I have signed up for an ABC workshop on creative writing and given the task of writing a 500 word piece about failure. When I read
the email about the workshop my first thought was ... oh dear god I'm going to fail at this!!! I was very ordinary at writing at school and haven't done any study since that half baked attempt at a Combined Arts/Law Degree in the 90's. I knew it would be a struggle. My mind began to wander back thru the last half century to see what failures I have endured and what was I prepared to admit to. My first failure must have been as a seven year old when I pulled out of the ballet recital because they wanted me to pop around the curtain and tip my top hat at the end of the show. I was way to shy to do anything like that so ... FAIL! Then there were similar fails in the Marching Girls display and my Flute exams. Fail Fail Fail! So before I hit my teens failure seemed to be a regular and accepted occurrence in my world.
My teen years were similarly smattered with more failures ... High School Maths, the Year 10 production of Jesus Christ Superstar and mini bike races all delivered varying levels of failure.
As my working life commenced I can but assume there have been failures in my 30 odd years of daily grind. Strangely NONE immediately sprang to mind. That made me wonder WHY I didn't recall those important working life failures. I'm sure there were failures, especially after such a opulent and glorious start to a life rich in failure. It was then I began to examine the concept of failure as it relates to me.
Having never really given my long and diverse list of failures much thought before, the more I rewound my life's failures, the more I began to consider failure to be a positive force in my existance. Maybe better said I don't really consider failure to be a negative experience. I began to see failure as more like a building block for success. Foundation. Yes, foundation is a good word. Without the failure there would have been no desire to improve, push forward, strive, continue. Failure is a filter of my level of interest in a given subject. If I fail at something, but continue to try, that must mean I find it interesting and worth having another go at! Unlike Ballet, where I chucked my ballet flats in my white and pink "beauty case" and never went back!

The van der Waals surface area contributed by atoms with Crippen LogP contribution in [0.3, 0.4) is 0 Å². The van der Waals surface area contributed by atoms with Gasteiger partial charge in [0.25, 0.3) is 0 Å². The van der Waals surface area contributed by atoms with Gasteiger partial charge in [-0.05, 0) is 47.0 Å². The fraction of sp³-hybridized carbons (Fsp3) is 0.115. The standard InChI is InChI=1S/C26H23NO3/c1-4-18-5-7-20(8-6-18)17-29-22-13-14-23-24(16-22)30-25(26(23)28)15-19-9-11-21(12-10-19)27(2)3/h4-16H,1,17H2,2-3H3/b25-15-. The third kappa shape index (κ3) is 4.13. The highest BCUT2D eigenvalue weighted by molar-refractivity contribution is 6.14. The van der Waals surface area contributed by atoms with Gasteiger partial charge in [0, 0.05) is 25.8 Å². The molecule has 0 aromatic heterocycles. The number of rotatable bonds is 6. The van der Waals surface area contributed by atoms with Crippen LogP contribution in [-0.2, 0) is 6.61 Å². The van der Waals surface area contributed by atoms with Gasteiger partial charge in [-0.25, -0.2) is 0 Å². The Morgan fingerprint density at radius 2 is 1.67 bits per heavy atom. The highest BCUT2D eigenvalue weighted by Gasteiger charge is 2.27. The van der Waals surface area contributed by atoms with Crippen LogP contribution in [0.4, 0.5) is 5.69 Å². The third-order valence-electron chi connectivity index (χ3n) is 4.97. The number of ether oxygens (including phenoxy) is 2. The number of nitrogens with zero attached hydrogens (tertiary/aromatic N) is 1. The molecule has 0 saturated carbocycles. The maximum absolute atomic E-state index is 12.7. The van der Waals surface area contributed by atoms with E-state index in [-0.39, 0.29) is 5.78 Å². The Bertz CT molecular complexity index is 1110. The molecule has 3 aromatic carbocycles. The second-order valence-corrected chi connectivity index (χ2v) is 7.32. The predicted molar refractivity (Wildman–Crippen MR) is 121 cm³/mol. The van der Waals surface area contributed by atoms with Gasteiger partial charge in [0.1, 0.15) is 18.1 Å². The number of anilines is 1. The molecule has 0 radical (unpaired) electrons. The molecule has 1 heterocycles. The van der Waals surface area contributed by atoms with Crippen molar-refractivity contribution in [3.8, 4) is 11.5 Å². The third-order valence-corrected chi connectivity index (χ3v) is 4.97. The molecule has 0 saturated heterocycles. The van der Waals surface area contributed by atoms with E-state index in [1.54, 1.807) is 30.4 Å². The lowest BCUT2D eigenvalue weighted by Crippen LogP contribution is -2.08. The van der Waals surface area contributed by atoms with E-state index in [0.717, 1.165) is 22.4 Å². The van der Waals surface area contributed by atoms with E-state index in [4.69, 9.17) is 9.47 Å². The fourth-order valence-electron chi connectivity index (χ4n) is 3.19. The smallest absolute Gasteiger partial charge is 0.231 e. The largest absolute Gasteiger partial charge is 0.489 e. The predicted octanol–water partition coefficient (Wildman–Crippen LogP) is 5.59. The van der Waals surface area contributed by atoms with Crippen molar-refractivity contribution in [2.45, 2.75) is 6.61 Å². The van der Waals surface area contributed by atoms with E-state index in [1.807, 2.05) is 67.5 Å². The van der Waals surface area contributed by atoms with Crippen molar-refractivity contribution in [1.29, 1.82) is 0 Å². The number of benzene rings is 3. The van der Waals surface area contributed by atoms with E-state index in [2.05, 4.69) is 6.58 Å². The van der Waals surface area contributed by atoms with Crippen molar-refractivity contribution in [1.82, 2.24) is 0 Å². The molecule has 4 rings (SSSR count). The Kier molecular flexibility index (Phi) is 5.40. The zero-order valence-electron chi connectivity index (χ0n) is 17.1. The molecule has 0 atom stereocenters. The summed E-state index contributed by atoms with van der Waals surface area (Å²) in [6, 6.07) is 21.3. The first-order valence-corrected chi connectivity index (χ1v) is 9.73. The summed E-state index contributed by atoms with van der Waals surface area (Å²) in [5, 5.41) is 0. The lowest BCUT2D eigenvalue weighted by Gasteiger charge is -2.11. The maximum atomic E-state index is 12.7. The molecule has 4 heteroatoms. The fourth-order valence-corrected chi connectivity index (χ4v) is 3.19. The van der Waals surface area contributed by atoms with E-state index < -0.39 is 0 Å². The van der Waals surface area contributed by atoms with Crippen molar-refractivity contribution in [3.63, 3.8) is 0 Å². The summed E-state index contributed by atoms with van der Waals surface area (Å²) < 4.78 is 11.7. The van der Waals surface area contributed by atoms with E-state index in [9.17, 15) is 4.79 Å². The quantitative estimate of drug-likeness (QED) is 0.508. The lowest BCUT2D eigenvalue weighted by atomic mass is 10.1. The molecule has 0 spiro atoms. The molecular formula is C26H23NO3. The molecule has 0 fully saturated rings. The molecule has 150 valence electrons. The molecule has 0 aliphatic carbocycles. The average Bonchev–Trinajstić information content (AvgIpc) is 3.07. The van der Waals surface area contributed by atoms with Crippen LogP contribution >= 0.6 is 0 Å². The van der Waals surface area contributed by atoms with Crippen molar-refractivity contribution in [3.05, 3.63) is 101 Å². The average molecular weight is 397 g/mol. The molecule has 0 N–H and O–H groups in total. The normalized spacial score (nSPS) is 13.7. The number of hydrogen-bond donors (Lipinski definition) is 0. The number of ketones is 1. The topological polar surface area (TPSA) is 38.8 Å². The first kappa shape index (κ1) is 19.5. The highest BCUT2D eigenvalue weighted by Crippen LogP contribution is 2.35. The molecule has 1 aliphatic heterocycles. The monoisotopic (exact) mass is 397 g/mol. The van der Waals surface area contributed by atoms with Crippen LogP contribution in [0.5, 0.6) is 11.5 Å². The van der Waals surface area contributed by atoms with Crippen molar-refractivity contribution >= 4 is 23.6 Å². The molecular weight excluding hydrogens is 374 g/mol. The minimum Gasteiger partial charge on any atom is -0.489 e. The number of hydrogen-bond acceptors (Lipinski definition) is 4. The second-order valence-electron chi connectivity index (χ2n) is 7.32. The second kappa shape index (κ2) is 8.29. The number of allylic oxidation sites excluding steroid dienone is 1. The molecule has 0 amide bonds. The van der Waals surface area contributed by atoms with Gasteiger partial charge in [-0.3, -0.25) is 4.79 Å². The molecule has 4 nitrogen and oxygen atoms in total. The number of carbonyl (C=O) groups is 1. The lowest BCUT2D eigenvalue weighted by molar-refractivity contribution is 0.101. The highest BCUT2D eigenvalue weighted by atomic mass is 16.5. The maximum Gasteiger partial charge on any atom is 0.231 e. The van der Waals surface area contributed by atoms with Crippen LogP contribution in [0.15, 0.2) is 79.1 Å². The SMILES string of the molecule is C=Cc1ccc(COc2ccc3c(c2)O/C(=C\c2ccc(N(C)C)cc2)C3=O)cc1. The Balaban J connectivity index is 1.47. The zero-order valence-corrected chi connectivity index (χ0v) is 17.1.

So I guess this post on the ABC Workshop writing about failure is, in fact, a failure in its own right.
I haven't failed in that I have written it, but it is more about the positive aspects of failure than the sad and negative connotations the word failure usually evokes. Whether that makes me a "glass half full" rather than a "glass half empty" person, I do not know, but I do know I will continue to fail through my remaining days. I also know I will continue to grow and learn from my abject failures. As should we all. Anyone who says they have never failed has done so with those words alone!